Gallup researchers have been studying employee engagement for more than a decade. The results are consistent and clear. Improve your employee engagement and you’ll improve your bottom line…significantly.

This chart from Gallup’s State of the Global Workplace Report tells a big story. Work units with engaged employees outperform those with disengaged employees in every area Gallup studied, including 20% greater sales and 21% higher profitability.

But there’s a problem. Worldwide, only 13% of employees are engaged at work. The figure jumps to 33% in the United States, still leaving plenty of room for improvement. So, how do you foster employee engagement? Gallup offers five suggestions:

1.    Use the right employee engagement survey

2.    Focus on engagement at the local and organizational levels

3.    Select the right managers

4.    Coach managers and hold them accountable for employee engagement

5.    Define engagement goals in realistic, everyday terms

Those are all good ideas but for most businesses, it’s just too much to take on. Still, even the smallest organizations can hit most of those points simply by adopting a common language like V-REEL. A value-driven mnemonic aimed at teaching strategic thinking skills, V-REEL prompts the individual, planner, or problem solver to consider Value, Rareness, Erosion, Enablers, and Longevity.

Each V-REEL term connects back to the fundamental principle that individuals and organizations must create value and maintain some degree of rareness to remain competitive in the marketplace. Apply that concept at the individual level and you get employees and managers talking about individual contributions to the team. Apply it at the department level, and departments start identifying and even anticipating eroding factors and recommending enablers to keep troubles at bay. Individual and organizational longevity remains top of mind as part of the normal consideration of issues…which in itself can help extend competitive advantage.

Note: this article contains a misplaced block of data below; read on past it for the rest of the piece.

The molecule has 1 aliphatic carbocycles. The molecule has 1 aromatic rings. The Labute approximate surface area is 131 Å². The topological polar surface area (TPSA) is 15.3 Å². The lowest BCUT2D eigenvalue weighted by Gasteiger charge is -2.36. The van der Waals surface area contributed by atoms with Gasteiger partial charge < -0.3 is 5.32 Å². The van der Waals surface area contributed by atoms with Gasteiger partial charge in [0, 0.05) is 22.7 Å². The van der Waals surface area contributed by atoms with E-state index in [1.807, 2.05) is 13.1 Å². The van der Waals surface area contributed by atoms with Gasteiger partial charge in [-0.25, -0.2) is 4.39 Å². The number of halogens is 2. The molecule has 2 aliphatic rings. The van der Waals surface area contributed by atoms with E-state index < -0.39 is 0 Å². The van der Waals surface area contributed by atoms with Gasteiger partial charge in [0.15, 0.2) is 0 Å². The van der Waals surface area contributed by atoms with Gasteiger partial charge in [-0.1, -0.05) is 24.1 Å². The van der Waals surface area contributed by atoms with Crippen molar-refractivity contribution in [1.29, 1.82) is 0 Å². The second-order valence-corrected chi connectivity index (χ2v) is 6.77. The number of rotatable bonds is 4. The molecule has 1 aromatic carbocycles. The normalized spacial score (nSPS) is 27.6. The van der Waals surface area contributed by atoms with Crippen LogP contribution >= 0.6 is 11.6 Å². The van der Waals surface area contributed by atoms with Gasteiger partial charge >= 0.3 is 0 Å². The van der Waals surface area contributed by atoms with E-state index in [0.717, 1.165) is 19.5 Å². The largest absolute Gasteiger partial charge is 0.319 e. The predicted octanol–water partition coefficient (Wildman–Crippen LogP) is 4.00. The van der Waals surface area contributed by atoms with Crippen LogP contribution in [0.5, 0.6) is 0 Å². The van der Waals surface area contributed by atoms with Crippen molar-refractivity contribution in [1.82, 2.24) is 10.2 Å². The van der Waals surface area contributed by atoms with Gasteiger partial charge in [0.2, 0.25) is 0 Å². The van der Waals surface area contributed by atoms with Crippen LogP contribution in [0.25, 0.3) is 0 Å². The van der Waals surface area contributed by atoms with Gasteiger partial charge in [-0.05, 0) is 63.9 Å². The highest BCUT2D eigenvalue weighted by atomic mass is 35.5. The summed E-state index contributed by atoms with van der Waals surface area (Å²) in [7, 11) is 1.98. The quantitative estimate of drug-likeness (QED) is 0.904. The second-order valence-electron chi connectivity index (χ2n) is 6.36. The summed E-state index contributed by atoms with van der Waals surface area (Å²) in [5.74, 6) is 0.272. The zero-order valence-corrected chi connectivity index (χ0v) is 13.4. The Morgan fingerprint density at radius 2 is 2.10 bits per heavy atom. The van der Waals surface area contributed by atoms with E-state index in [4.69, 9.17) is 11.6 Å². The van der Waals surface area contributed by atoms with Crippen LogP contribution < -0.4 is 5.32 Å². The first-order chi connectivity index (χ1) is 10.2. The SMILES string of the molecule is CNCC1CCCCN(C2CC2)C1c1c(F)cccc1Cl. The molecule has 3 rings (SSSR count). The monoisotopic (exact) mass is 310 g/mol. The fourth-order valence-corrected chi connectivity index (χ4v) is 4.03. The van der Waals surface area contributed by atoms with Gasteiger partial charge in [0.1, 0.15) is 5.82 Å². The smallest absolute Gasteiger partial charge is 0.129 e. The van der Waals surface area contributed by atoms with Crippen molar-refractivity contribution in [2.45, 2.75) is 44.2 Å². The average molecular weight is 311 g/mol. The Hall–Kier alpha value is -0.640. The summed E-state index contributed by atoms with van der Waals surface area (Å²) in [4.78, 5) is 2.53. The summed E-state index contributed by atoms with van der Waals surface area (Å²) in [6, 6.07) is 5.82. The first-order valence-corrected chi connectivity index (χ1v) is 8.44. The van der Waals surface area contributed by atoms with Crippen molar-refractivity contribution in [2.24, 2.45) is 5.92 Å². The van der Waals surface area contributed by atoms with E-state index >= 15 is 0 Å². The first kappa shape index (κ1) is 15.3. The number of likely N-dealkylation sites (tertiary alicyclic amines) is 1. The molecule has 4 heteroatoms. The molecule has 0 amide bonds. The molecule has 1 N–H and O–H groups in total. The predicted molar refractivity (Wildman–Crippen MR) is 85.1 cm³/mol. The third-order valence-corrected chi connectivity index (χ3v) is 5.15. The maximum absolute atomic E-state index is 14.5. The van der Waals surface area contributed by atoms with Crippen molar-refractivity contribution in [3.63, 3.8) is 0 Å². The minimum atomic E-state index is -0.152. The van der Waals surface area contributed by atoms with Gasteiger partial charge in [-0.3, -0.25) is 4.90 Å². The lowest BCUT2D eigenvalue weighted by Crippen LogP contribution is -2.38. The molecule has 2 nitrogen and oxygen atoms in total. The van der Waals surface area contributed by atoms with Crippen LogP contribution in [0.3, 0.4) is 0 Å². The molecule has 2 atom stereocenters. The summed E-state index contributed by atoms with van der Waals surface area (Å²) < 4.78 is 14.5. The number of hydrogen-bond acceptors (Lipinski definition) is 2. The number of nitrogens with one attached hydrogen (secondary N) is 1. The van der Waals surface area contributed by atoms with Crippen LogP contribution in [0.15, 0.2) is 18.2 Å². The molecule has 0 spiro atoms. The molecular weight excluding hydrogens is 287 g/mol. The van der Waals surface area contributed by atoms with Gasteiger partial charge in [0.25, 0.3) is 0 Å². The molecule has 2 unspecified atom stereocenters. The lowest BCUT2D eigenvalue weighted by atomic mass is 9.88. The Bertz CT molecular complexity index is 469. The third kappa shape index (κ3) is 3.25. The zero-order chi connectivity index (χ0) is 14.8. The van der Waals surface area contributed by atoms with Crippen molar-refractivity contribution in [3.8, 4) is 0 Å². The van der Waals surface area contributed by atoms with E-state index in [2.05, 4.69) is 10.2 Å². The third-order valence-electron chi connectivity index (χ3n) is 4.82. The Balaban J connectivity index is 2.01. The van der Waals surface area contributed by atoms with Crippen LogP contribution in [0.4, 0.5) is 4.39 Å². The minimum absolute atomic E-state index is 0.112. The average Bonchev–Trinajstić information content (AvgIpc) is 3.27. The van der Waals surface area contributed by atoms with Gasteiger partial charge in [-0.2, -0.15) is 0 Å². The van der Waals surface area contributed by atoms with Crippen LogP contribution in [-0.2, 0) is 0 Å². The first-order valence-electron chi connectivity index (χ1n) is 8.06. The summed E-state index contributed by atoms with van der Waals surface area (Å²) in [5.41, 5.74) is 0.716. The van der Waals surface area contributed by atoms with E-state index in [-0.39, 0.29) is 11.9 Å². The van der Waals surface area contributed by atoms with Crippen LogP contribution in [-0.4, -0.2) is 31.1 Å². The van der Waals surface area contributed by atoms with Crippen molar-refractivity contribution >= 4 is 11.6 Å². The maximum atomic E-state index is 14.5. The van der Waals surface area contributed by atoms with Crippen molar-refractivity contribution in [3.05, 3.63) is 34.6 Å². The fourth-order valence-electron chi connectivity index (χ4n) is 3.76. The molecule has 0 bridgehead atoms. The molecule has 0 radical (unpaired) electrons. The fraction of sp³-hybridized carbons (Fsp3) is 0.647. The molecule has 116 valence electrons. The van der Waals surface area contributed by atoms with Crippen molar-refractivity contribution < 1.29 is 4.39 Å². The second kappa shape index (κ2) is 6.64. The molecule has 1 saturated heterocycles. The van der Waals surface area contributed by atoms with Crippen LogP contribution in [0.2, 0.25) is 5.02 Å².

Common Language Drives Strong Culture

As I’ve worked with both for-profit and non-profit organizations using the V-REEL framework in planning sessions, I’ve noticed that the language of V-REEL seems to permeate company culture, facilitating communication and innovation well after the strategic planning retreat.

Frankly, the rapid widespread adoption of the language within organizations we’ve served has surprised us, but now that we’ve seen the impact (turns out all of those organizations are also doing quite well), it makes sense to offer a more intentional approach to using V-REEL to foster that ever-valuable employee engagement.

We’ve packaged some of our free resources here to get you started with these three simple steps to improve employee engagement and your bottom line.

  1. Get everyone speaking the same language – Adopt the language of V-REEL to encourage a culture of value creation that’s focused on meeting real customer needs and anticipating factors that might erode the company’s ability to compete.
  2. Orient every new employee with V-REEL – Get acquainted, introduce the company culture, set expectations, and encourage future engagement with the V-REEL Yourself worksheet. Our clients that are onboarding with V-REEL say it’s a great tool for self-discovery and promotes dialogue (a great form of early and meaningful engagement).
  3. Commit to quarterly check-ins at the department level – Expect managers to present meaningful, well-thought-out input on departmental and organization operations and opportunities. Encourage them to use V-REEL to guide team discussions and present outcomes to management.

Of course, the key to all of this is top-level engagement, meaning you too need to be prepared to adopt V-REEL. But here’s what we’ve noticed…it happens naturally. The language gets in your head and shows up in conversations, which are both productive and efficient. Middle managers ask good questions, bring ideas that are refined and clearly articulated. For you, V-REEL provides the framework for objective feedback, setting the stage for coaching managers and holding them accountable…leading to engaged employees, better culture, better bottom line.